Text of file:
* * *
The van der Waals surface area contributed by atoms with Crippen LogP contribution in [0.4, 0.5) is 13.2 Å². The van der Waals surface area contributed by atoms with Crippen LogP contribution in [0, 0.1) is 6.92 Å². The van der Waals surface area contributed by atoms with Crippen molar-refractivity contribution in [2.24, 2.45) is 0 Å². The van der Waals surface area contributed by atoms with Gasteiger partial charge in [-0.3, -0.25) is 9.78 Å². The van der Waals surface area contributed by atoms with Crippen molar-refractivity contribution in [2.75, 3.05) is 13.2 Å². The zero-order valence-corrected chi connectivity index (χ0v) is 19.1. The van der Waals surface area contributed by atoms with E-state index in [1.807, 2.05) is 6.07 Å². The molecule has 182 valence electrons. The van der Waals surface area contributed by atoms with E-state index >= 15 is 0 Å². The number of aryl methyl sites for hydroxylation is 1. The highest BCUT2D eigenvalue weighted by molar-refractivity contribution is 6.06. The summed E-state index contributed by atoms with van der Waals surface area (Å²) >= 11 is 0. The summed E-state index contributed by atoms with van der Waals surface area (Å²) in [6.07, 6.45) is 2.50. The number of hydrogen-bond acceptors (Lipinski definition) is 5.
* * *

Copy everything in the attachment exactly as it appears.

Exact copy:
The van der Waals surface area contributed by atoms with Crippen LogP contribution in [0.4, 0.5) is 13.2 Å². The van der Waals surface area contributed by atoms with Crippen LogP contribution in [0, 0.1) is 6.92 Å². The van der Waals surface area contributed by atoms with Crippen molar-refractivity contribution in [2.24, 2.45) is 0 Å². The van der Waals surface area contributed by atoms with Gasteiger partial charge in [-0.3, -0.25) is 9.78 Å². The van der Waals surface area contributed by atoms with Crippen molar-refractivity contribution in [2.75, 3.05) is 13.2 Å². The zero-order valence-corrected chi connectivity index (χ0v) is 19.1. The van der Waals surface area contributed by atoms with E-state index in [1.807, 2.05) is 6.07 Å². The molecule has 182 valence electrons. The van der Waals surface area contributed by atoms with E-state index >= 15 is 0 Å². The number of aryl methyl sites for hydroxylation is 1. The highest BCUT2D eigenvalue weighted by molar-refractivity contribution is 6.06. The summed E-state index contributed by atoms with van der Waals surface area (Å²) >= 11 is 0. The summed E-state index contributed by atoms with van der Waals surface area (Å²) in [6.07, 6.45) is 2.50. The number of hydrogen-bond acceptors (Lipinski definition) is 5.